X-ray spectroscopies through damped linear response theory

University dissertation from Linköping : Linköping University Electronic Press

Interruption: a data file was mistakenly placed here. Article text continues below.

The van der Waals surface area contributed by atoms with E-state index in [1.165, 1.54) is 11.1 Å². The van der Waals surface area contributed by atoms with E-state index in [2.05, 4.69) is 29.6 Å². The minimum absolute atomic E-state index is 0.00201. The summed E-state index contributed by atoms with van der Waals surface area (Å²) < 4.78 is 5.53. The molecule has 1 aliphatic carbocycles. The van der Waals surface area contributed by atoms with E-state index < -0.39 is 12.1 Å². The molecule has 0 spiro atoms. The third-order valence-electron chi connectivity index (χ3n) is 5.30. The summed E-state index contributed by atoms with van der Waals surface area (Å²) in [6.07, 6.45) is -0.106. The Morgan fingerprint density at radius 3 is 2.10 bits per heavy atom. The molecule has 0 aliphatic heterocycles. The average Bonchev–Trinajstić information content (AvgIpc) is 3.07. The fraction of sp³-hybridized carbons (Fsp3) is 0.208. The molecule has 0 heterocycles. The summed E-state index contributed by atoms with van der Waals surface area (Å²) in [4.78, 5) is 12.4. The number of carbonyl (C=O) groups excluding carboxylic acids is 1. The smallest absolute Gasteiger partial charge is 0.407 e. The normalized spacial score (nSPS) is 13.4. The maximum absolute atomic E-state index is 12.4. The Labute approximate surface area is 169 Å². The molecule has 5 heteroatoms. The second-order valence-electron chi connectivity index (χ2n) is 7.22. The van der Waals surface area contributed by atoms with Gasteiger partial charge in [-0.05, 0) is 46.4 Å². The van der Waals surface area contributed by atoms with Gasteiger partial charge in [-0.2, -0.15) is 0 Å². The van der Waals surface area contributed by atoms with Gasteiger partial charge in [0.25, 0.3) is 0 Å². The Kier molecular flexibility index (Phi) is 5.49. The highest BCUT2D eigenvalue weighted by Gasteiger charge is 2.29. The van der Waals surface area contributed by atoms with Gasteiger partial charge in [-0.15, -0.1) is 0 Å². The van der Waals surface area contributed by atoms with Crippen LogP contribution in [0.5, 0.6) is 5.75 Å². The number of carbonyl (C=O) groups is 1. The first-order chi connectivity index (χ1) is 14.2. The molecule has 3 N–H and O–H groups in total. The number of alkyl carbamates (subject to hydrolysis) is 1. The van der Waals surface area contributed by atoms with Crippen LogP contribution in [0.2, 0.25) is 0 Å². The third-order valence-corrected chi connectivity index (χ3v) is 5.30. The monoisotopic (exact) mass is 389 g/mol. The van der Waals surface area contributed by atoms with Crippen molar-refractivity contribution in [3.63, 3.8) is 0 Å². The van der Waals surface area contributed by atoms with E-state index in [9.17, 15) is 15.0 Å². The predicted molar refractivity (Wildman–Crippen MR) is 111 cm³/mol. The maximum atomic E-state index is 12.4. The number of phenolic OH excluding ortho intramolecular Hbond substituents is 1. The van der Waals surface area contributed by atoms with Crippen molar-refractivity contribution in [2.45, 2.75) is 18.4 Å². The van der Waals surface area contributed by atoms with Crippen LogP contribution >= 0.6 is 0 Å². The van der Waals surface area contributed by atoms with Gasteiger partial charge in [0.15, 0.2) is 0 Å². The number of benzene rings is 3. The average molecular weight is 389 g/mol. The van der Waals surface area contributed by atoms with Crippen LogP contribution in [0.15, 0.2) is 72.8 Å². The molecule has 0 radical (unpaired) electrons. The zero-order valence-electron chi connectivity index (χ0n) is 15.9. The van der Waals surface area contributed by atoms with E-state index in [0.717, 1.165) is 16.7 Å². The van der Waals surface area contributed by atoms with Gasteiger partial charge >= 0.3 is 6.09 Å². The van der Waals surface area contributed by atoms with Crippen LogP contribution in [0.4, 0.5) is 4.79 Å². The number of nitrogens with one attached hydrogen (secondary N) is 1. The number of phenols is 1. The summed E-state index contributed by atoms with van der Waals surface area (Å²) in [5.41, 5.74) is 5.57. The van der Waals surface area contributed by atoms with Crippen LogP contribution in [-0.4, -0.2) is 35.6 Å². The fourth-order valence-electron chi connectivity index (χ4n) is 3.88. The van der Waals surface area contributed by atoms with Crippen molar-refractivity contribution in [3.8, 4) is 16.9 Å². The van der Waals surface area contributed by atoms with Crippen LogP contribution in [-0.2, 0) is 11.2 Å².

Abstract: In order to reach a fundamental understanding of interactions between electromagnetic radiation and molecular materials, experimental measurements need to be supplemented with theoretical models and simulations. With the use of this combination, it is possible to characterize materials in terms of, e.g., chemical composition and molecular structure, as well as achieve time-resolution in studies of chemical reactions. This doctoral thesis focuses on the development and evaluation of theoretical methods with which, amongst others, X-ray absorption and X-ray emission spectroscopies can be interpreted and predicted.  In X-ray absorption spectroscopy the photon energy is tuned such that core electrons are targeted and excited to either bound or continuum states, and X-ray emission spectroscopy measures the subsequent decay from such an excited state. These core excitations/de-excitations exhibit strong relaxation effects, making theoretical considerations of the processes particularly challenging. While the removal of a valence electron leaves the remaining electrons relatively unaffected, removing core electrons has a substantial effect on the other electrons due to the significant change in the screening of the nucleus. Additionally, the core-excited states are embedded in a manifold of valence-excited states that needs to be considered by some computationally feasible method. In this thesis, a damped formalism of linear response theory, which is a perturbative manner of considering the interactions of (weak) external or internal fields with molecular systems, has been utilized to investigate mainly the X-ray absorption spectra of small- to medium-sized molecular systems.Amongst the standard quantum chemical methods available, coupled cluster is perhaps the most accurate, with a well-defined, hierarchical manner of approaching the correct electronic wave function. Combined with response theory, it provides a reliable theoretical method in which relaxation effects are addressed by means of an accurate treatment of electron correlation. The first part of this thesis deals with the development and evaluation of such an approach, and it is shown that the relaxation effects can be addressed by the inclusion of double excitations in the coupled cluster manifold.  However, these calculations are computationally very demanding, and in order to treat larger systems the performance of the coupled cluster approach has been compared to that of the less demanding method of time-density dependent functional theory (TDDFT). Both methods have been used to investigate the X-ray absorption spectrum of water, which has been extensively debated in the scientific community following a relatively recent hypothesis concerning the underlying structure of liquid water. Water exhibits a great number of anomalous properties that stand out from those of most compounds, and the importance of reaching a fundamental understanding of this substance cannot be overstated. It has been demonstrated that TDDFT yields excellent results for liquid water, opening up possibilities of investigating the correlation between spectral features and local structures.Furthermore, recent developments in damped linear response TDDFT in the four-component relativistic regime have enabled the inclusion of spin-orbit coupling in damped linear response calculations, making black-box calculations of absorption spectra in a relativistic setting practical. With this approach, it is possible to address the spin-orbit splitting in L2,3-edge X-ray absorption spectra, and the performance of such a method has been demonstrated for a set of small molecules. Excellent agreement with experiment is obtained in terms of relative features, but an anomalous error in absolute energy has been observed for silane derivatives featuring fluorine-substitutions. This is likely a result of the strong influence of the very electronegative fluorine atoms on the electron density of the core-excited atom.Finally, the treatment of non-resonant X-ray emission spectroscopy using damped linear response theory is discussed. The expansion needed for the development of a simple method by which this spectroscopy can be treated using damped linear response theory at the TDDFT level of theory has been identified, and proof of principle calculations at the time-dependent Hartree-Fock level of theory are presented.